SCMP Saturday, April 21, 2001
Japan tense as visa approved
Japan last night braced for a severe backlash from China after it approved a travel visa for former Taiwan president Lee Teng-hui, who has heart problems, to seek medical treatment in the country.
The decision came after a meeting between Japanese Foreign Minister Yohei Kono and outgoing Prime Minister Yoshiro Mori late in the evening.
"The Japanese Government has decided to proceed with issuing a visa for humanitarian reasons," Mr Kono said.
The minister was believed to be one of those opposed to the trip in what was a deeply divisive issue for the Japanese cabinet.
"I believe that former president Lee Teng-hui has a very strong political influence. We will have a difficult period in Sino-Japanese relations," Mr Kono said.
Almost immediately after he made the announcement, Chinese Vice-Foreign Minister Wang Yi summoned Japanese Ambassador Koreshige Anami to the Foreign Ministry to lodge a strong protest.
Mr Wang told the ambassador the decision violated diplomatic agreements and "undermined the basis of bilateral relations", China Central Television reported.
"China has stated many times through diplomatic channels the grave political nature of Lee Teng-hui's visit to Japan and demanded that the Japanese Government . . . prevent the visit," Mr Wang was quoted as telling the ambassador.
Taiwanese online news portal ETtoday reported that China would recall Mr Chen from Japan and cancel all high-level visits to Japan in protest at the visa approval.
Xinhua last night said in a commentary the true aim of Mr Lee's proposed trip to Japan was to "make trouble for Sino-Japanese relations".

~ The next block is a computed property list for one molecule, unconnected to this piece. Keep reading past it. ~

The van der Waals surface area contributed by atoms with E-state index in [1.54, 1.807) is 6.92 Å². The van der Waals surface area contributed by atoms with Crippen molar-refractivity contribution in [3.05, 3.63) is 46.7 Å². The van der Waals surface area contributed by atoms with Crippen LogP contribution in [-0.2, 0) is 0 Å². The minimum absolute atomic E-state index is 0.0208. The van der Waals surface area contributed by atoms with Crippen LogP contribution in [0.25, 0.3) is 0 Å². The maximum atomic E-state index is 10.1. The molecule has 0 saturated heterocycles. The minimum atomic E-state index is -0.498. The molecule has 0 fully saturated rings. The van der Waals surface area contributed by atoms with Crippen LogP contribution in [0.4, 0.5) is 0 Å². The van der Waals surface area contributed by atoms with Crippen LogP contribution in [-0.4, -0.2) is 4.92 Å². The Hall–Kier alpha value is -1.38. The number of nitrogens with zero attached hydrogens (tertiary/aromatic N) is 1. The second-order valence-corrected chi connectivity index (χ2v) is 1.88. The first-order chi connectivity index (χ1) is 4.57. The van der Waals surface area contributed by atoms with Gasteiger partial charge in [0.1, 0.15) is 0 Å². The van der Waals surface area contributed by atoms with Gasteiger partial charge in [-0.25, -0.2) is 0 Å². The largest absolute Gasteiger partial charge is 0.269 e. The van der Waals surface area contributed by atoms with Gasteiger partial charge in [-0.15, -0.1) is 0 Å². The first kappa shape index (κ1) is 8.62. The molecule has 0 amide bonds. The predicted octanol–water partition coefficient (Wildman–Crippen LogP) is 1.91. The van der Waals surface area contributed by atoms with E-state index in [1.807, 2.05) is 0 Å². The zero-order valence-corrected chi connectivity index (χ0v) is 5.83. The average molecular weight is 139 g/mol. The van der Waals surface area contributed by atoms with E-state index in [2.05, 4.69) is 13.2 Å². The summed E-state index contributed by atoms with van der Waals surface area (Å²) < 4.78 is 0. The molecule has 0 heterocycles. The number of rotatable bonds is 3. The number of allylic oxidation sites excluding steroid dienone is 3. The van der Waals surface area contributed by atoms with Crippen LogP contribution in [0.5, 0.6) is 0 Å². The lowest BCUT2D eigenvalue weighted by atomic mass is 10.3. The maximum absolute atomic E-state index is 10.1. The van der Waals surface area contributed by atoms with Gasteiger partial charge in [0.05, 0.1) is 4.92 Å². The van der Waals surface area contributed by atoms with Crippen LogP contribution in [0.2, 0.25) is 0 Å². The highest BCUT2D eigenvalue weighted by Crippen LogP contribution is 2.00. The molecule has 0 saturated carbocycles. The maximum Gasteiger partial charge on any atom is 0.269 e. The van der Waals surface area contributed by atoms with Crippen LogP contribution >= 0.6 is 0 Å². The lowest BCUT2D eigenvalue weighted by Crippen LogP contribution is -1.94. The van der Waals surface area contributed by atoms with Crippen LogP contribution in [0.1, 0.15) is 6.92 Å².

"Recently, at his first press conference after stepping down from power a year ago, Lee pretended to be very ill, despite the fact that he was described by some of his aides to be as strong as an ox," Xinhua said.
The former president is now expected to arrive in the western city of Osaka en route to Okayama prefecture for medical checks tomorrow at the start of a five-day visit.
"We presume Mr Lee will not conduct any political activities," Mr Kono said, indicating that Japan did not have a written pledge accepting such conditions.
In Taipei, Taiwan Vice-President Annette Lu Hsiu-lien said: "We hope the Japanese Government will continue to demonstrate moral courage and do the right thing."
Taiwanese Foreign Ministry spokeswoman Catherine Chang confirmed last night that Mr Lee had received his visa.
"We are pleased that the Japanese Government is going to allow former president Lee Teng-hui to go to Japan to seek medical care," she said.
Earlier reports said Mr Lee, 78, planned to travel to Kurashiki, about 600km from Tokyo, for medical treatment.
Vilified by China for trying to break Taiwan out of diplomatic isolation during his rule, Mr Lee wants to visit Japan for a medical check-up after an operation in Taiwan last year to clear a clogged artery. He has said his trip has no political motive.
Mr Kono had earlier advised Mr Mori not to approve the visa request at a time when Sino-Japanese ties were already strained by disputes over trade and a Japanese school history textbook which critics say glosses over Japan's wartime aggression.
Japanese media have reported that Mr Mori's cabinet is deeply split on the issue, with some - including Mr Kono - worried about increasingly testy relations with China.
Japan's national Yomiuri newspaper said in an editorial yesterday that Japan should stand up to China to dispel any impression that it buckles under pressure from foreign countries.
"Excessive consideration to China will worsen Japanese people's feelings towards China and may cause a crack in friendly bilateral relations," the paper said. "The Japanese Government should take this occasion to review the way it deals with China."